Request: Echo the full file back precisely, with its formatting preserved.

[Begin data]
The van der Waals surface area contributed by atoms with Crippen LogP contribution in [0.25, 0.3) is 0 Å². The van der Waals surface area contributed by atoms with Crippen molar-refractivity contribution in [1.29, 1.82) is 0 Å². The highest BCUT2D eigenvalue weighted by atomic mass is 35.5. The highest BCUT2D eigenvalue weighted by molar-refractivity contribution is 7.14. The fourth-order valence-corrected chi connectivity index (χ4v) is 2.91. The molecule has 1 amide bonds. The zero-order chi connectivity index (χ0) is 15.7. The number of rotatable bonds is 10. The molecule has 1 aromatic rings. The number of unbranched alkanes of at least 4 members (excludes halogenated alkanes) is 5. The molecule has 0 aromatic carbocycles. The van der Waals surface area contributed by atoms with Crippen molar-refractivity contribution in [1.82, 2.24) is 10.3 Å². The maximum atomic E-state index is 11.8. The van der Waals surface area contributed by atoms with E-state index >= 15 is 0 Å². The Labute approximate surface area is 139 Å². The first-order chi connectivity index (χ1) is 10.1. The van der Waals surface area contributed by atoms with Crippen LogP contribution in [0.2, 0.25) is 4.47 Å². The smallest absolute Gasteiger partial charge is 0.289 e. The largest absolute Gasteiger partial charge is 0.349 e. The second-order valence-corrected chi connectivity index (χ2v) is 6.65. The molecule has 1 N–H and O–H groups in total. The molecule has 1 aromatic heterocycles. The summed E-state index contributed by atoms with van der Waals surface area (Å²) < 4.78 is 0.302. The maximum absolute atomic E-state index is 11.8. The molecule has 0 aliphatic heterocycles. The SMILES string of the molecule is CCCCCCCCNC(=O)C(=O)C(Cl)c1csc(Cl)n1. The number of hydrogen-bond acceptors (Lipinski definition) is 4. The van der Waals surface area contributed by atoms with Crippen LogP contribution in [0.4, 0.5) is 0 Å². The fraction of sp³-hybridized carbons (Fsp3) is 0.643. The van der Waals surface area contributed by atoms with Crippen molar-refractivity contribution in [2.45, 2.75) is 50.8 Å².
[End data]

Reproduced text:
The van der Waals surface area contributed by atoms with Crippen LogP contribution in [0.25, 0.3) is 0 Å². The van der Waals surface area contributed by atoms with Crippen molar-refractivity contribution in [1.29, 1.82) is 0 Å². The highest BCUT2D eigenvalue weighted by atomic mass is 35.5. The highest BCUT2D eigenvalue weighted by molar-refractivity contribution is 7.14. The fourth-order valence-corrected chi connectivity index (χ4v) is 2.91. The molecule has 1 amide bonds. The zero-order chi connectivity index (χ0) is 15.7. The number of rotatable bonds is 10. The molecule has 1 aromatic rings. The number of unbranched alkanes of at least 4 members (excludes halogenated alkanes) is 5. The molecule has 0 aromatic carbocycles. The van der Waals surface area contributed by atoms with Crippen molar-refractivity contribution in [1.82, 2.24) is 10.3 Å². The maximum atomic E-state index is 11.8. The van der Waals surface area contributed by atoms with E-state index >= 15 is 0 Å². The Labute approximate surface area is 139 Å². The first-order chi connectivity index (χ1) is 10.1. The van der Waals surface area contributed by atoms with Crippen LogP contribution in [0.2, 0.25) is 4.47 Å². The smallest absolute Gasteiger partial charge is 0.289 e. The largest absolute Gasteiger partial charge is 0.349 e. The second-order valence-corrected chi connectivity index (χ2v) is 6.65. The molecule has 1 N–H and O–H groups in total. The molecule has 1 aromatic heterocycles. The summed E-state index contributed by atoms with van der Waals surface area (Å²) < 4.78 is 0.302. The maximum absolute atomic E-state index is 11.8. The molecule has 0 aliphatic heterocycles. The SMILES string of the molecule is CCCCCCCCNC(=O)C(=O)C(Cl)c1csc(Cl)n1. The number of hydrogen-bond acceptors (Lipinski definition) is 4. The van der Waals surface area contributed by atoms with Crippen LogP contribution in [0.4, 0.5) is 0 Å². The fraction of sp³-hybridized carbons (Fsp3) is 0.643. The van der Waals surface area contributed by atoms with Crippen molar-refractivity contribution in [2.45, 2.75) is 50.8 Å².